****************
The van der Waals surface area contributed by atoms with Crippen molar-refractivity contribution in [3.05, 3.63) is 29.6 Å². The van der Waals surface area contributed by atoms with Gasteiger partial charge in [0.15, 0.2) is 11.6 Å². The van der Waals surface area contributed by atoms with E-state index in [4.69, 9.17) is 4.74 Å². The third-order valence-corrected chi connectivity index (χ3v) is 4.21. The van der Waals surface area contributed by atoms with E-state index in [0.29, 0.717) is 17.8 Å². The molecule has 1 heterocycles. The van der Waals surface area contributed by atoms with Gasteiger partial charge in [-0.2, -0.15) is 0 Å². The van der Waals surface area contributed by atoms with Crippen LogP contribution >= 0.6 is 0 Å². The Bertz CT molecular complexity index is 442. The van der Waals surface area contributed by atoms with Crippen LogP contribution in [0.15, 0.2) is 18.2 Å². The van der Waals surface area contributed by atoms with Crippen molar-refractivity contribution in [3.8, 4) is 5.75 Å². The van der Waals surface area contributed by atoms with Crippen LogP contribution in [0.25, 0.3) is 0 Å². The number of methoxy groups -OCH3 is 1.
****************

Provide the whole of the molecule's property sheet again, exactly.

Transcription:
The van der Waals surface area contributed by atoms with Crippen molar-refractivity contribution in [3.05, 3.63) is 29.6 Å². The van der Waals surface area contributed by atoms with Gasteiger partial charge in [0.15, 0.2) is 11.6 Å². The van der Waals surface area contributed by atoms with E-state index in [4.69, 9.17) is 4.74 Å². The third-order valence-corrected chi connectivity index (χ3v) is 4.21. The van der Waals surface area contributed by atoms with E-state index in [0.29, 0.717) is 17.8 Å². The molecule has 1 heterocycles. The van der Waals surface area contributed by atoms with Gasteiger partial charge in [-0.2, -0.15) is 0 Å². The van der Waals surface area contributed by atoms with Crippen LogP contribution >= 0.6 is 0 Å². The Bertz CT molecular complexity index is 442. The van der Waals surface area contributed by atoms with Crippen LogP contribution in [0.15, 0.2) is 18.2 Å². The van der Waals surface area contributed by atoms with Crippen molar-refractivity contribution in [3.8, 4) is 5.75 Å². The van der Waals surface area contributed by atoms with Crippen LogP contribution in [0.25, 0.3) is 0 Å². The number of methoxy groups -OCH3 is 1.